Crunchy or Smooth? Food's Texture May Sway Perception of Calories
When study participants were thinking about calories, they ate more of the crunchier items, less of the soft
WEDNESDAY, April 16, 2014 (HealthDay News) -- Creamy butter or ice cream versus a crunchy granola bar: A new study suggests that the texture of foods influences people's dieting choices.
"We studied the link between how a food feels in your mouth and the amount we eat, the types of food we choose, and how many calories we think we are consuming," wrote study authors Dipayan Biswas and Courtney Szocs, both from the University of South Florida, and others.
In one experiment, participants were asked to sample foods that had soft, smooth, hard or rough textures and then estimate their calorie amounts.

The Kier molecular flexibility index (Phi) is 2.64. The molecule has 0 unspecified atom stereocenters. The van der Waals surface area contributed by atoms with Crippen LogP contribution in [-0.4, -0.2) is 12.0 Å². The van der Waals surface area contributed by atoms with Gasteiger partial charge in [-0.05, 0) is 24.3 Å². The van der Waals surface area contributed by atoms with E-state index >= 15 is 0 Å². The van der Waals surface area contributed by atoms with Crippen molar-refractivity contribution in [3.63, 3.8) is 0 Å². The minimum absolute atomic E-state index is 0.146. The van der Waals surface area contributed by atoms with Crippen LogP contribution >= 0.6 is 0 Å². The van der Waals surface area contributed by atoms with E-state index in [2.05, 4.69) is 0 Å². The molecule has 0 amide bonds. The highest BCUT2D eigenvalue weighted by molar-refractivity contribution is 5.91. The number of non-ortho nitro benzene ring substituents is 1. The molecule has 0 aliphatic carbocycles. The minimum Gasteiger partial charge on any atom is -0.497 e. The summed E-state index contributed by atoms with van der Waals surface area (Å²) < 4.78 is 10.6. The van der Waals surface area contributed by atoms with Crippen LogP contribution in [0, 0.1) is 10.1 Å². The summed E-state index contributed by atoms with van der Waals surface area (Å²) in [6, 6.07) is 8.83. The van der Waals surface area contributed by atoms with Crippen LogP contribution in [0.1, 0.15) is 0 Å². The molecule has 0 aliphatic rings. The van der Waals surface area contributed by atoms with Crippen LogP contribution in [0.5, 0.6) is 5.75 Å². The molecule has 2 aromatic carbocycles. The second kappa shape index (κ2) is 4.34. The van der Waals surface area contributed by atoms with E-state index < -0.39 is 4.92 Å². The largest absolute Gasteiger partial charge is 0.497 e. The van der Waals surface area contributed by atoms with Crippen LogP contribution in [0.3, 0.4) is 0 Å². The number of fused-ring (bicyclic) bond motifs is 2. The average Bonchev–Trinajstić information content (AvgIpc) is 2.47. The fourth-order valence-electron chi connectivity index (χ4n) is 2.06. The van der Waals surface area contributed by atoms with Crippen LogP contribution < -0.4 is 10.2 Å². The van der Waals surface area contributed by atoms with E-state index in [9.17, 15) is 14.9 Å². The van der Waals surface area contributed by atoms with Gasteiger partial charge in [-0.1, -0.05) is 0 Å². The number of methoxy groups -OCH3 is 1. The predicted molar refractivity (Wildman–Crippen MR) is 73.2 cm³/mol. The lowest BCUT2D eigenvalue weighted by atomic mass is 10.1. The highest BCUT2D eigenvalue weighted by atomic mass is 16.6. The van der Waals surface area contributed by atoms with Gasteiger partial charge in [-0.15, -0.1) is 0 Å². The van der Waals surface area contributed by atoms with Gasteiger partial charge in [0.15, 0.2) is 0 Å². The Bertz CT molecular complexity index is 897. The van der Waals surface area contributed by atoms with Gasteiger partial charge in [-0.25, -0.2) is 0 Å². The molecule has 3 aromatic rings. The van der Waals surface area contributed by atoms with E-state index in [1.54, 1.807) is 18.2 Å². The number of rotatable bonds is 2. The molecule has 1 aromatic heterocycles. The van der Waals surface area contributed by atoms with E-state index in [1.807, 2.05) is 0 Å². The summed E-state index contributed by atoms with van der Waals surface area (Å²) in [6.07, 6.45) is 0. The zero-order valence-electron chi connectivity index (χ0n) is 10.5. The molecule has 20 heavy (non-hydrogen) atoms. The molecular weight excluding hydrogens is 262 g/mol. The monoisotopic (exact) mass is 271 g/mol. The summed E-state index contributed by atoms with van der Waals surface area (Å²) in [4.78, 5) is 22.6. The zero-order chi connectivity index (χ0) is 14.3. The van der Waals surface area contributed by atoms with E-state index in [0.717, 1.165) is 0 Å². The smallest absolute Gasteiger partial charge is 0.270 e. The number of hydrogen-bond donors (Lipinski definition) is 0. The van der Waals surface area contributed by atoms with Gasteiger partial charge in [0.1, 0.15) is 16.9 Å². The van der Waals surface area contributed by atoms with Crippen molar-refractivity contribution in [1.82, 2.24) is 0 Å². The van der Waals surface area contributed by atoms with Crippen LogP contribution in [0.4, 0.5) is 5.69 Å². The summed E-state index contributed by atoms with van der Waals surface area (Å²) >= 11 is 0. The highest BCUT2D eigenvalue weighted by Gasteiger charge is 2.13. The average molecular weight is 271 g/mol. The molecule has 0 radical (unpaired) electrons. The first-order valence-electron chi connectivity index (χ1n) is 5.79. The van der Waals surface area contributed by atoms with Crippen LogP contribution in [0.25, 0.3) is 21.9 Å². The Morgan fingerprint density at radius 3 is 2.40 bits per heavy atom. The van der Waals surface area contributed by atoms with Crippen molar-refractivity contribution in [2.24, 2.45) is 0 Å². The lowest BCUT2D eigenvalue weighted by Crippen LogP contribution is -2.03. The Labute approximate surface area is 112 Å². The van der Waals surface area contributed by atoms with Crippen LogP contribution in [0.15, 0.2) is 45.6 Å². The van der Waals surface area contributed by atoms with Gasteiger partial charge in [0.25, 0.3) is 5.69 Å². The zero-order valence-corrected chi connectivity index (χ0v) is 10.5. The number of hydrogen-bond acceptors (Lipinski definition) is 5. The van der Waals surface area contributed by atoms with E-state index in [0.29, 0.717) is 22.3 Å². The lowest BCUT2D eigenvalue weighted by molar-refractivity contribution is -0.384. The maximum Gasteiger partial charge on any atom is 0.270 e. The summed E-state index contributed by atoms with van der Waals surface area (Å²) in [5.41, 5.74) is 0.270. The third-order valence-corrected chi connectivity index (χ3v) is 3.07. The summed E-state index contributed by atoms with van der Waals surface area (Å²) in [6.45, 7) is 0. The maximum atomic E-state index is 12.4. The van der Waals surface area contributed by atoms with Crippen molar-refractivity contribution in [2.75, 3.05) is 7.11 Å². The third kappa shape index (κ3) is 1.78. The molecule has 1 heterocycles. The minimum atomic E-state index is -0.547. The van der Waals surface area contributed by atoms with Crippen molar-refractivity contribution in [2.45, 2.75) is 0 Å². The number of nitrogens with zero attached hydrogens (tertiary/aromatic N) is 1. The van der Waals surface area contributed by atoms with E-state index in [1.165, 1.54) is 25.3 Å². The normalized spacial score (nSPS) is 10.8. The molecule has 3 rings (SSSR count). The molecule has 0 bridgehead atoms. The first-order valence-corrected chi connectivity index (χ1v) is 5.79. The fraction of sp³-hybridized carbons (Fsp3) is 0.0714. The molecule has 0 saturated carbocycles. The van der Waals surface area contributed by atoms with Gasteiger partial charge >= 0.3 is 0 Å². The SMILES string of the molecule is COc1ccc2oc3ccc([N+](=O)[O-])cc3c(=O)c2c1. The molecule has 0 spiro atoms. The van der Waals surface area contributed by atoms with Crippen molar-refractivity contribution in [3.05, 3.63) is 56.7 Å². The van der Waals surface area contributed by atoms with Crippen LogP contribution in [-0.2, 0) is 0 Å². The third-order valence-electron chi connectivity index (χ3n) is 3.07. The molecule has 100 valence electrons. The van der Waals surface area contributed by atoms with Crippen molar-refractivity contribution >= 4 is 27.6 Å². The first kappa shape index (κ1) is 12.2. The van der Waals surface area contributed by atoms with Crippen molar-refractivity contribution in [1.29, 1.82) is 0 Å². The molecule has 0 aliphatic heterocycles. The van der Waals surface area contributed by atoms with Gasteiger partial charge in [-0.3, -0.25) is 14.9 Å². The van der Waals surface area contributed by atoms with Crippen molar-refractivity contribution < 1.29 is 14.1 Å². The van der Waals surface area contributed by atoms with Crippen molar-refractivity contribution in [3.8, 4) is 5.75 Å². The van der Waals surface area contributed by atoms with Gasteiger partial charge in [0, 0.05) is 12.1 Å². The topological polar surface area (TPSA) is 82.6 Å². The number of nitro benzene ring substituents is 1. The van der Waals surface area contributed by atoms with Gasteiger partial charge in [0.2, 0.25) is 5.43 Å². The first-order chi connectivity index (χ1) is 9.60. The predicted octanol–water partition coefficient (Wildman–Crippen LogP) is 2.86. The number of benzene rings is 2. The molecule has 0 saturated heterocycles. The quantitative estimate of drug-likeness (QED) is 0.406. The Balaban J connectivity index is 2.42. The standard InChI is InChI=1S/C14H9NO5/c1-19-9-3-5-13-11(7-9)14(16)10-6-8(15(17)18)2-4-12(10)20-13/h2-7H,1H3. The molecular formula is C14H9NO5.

In another test, volunteers were asked to watch and rate a number of television ads, thinking that was the test. But they were also given cups with bite-sized brownies as a "thank you" for their time. Half of the participants were also asked about the amount of calories in the brownies.
Some of the participants received softer-textured brownies while the other half got crunchier brownies. People who had been asked about the calories in the brownies which forced them to focus on caloric intake -- ate more of the crunchy brownies than soft.
On the other hand, those whose minds weren't focused on calories tended to eat more of the soft brownies, the investigators found.
"Understanding how the texture of food can influence calorie perceptions, food choice, and consumption amount can help nudge consumers towards making healthier choices," the researchers concluded.
The study will be published in the August issue of the Journal of Consumer Research.
The U.S. Department of Agriculture has more about calories.